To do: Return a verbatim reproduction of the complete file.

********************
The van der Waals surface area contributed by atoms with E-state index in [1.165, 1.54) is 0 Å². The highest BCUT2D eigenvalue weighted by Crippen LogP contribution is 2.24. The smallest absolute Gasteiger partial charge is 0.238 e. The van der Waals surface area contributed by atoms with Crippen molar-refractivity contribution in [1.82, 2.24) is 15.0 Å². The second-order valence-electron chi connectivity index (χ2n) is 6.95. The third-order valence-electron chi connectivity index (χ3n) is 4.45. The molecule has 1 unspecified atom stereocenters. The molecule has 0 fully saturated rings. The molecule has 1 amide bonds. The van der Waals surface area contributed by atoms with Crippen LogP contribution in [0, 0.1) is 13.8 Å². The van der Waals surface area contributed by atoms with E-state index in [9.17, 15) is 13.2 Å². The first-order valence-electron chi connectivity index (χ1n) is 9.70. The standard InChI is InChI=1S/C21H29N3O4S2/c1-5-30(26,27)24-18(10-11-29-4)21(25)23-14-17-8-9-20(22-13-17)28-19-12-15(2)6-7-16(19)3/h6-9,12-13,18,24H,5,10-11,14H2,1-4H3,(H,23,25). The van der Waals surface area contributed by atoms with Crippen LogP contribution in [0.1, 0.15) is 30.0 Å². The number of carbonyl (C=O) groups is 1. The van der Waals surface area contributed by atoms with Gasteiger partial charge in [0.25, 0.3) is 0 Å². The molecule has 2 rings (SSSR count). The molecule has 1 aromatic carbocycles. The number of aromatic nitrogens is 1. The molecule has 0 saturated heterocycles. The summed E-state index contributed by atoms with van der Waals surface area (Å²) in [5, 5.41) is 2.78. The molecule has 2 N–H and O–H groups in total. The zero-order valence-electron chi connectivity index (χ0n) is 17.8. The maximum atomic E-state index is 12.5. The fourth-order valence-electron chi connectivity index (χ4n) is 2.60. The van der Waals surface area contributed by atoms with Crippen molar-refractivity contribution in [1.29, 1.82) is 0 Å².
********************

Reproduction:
The van der Waals surface area contributed by atoms with E-state index in [1.165, 1.54) is 0 Å². The highest BCUT2D eigenvalue weighted by Crippen LogP contribution is 2.24. The smallest absolute Gasteiger partial charge is 0.238 e. The van der Waals surface area contributed by atoms with Crippen molar-refractivity contribution in [1.82, 2.24) is 15.0 Å². The second-order valence-electron chi connectivity index (χ2n) is 6.95. The third-order valence-electron chi connectivity index (χ3n) is 4.45. The molecule has 1 unspecified atom stereocenters. The molecule has 0 fully saturated rings. The molecule has 1 amide bonds. The van der Waals surface area contributed by atoms with Crippen LogP contribution in [0, 0.1) is 13.8 Å². The van der Waals surface area contributed by atoms with E-state index in [9.17, 15) is 13.2 Å². The first-order valence-electron chi connectivity index (χ1n) is 9.70. The standard InChI is InChI=1S/C21H29N3O4S2/c1-5-30(26,27)24-18(10-11-29-4)21(25)23-14-17-8-9-20(22-13-17)28-19-12-15(2)6-7-16(19)3/h6-9,12-13,18,24H,5,10-11,14H2,1-4H3,(H,23,25). The van der Waals surface area contributed by atoms with Crippen LogP contribution in [0.1, 0.15) is 30.0 Å². The number of carbonyl (C=O) groups is 1. The van der Waals surface area contributed by atoms with Gasteiger partial charge in [0.25, 0.3) is 0 Å². The molecule has 2 rings (SSSR count). The molecule has 1 aromatic carbocycles. The number of aromatic nitrogens is 1. The molecule has 0 saturated heterocycles. The summed E-state index contributed by atoms with van der Waals surface area (Å²) in [5, 5.41) is 2.78. The molecule has 2 N–H and O–H groups in total. The zero-order valence-electron chi connectivity index (χ0n) is 17.8. The maximum atomic E-state index is 12.5. The fourth-order valence-electron chi connectivity index (χ4n) is 2.60. The van der Waals surface area contributed by atoms with Crippen molar-refractivity contribution in [1.29, 1.82) is 0 Å².